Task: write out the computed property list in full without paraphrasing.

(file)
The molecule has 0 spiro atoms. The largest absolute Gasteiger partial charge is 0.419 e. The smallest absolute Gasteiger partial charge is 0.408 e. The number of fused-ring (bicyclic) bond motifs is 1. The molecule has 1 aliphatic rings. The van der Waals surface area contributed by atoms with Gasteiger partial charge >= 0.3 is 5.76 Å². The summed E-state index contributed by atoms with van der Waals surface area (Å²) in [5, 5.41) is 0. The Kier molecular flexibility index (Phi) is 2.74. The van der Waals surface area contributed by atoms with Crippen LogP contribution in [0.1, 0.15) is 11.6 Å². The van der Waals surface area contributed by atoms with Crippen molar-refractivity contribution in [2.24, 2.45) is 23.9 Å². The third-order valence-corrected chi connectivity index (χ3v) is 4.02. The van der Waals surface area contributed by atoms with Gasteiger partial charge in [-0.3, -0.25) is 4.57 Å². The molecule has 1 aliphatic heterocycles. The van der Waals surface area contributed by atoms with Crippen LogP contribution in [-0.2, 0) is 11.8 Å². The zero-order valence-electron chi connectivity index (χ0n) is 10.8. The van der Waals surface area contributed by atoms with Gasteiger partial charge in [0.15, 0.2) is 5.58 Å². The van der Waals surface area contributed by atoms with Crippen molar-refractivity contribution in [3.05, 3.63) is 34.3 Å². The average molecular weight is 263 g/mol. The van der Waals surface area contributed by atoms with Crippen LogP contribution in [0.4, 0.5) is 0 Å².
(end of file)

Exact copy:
The molecule has 0 spiro atoms. The largest absolute Gasteiger partial charge is 0.419 e. The smallest absolute Gasteiger partial charge is 0.408 e. The number of fused-ring (bicyclic) bond motifs is 1. The molecule has 1 aliphatic rings. The van der Waals surface area contributed by atoms with Gasteiger partial charge >= 0.3 is 5.76 Å². The summed E-state index contributed by atoms with van der Waals surface area (Å²) in [5, 5.41) is 0. The Kier molecular flexibility index (Phi) is 2.74. The van der Waals surface area contributed by atoms with Crippen LogP contribution in [0.1, 0.15) is 11.6 Å². The van der Waals surface area contributed by atoms with Crippen molar-refractivity contribution in [2.24, 2.45) is 23.9 Å². The third-order valence-corrected chi connectivity index (χ3v) is 4.02. The van der Waals surface area contributed by atoms with Gasteiger partial charge in [-0.3, -0.25) is 4.57 Å². The molecule has 1 aliphatic heterocycles. The van der Waals surface area contributed by atoms with Crippen LogP contribution in [-0.2, 0) is 11.8 Å². The zero-order valence-electron chi connectivity index (χ0n) is 10.8. The van der Waals surface area contributed by atoms with Gasteiger partial charge in [0.15, 0.2) is 5.58 Å². The van der Waals surface area contributed by atoms with Crippen molar-refractivity contribution in [3.05, 3.63) is 34.3 Å². The average molecular weight is 263 g/mol. The van der Waals surface area contributed by atoms with Crippen LogP contribution in [0.4, 0.5) is 0 Å².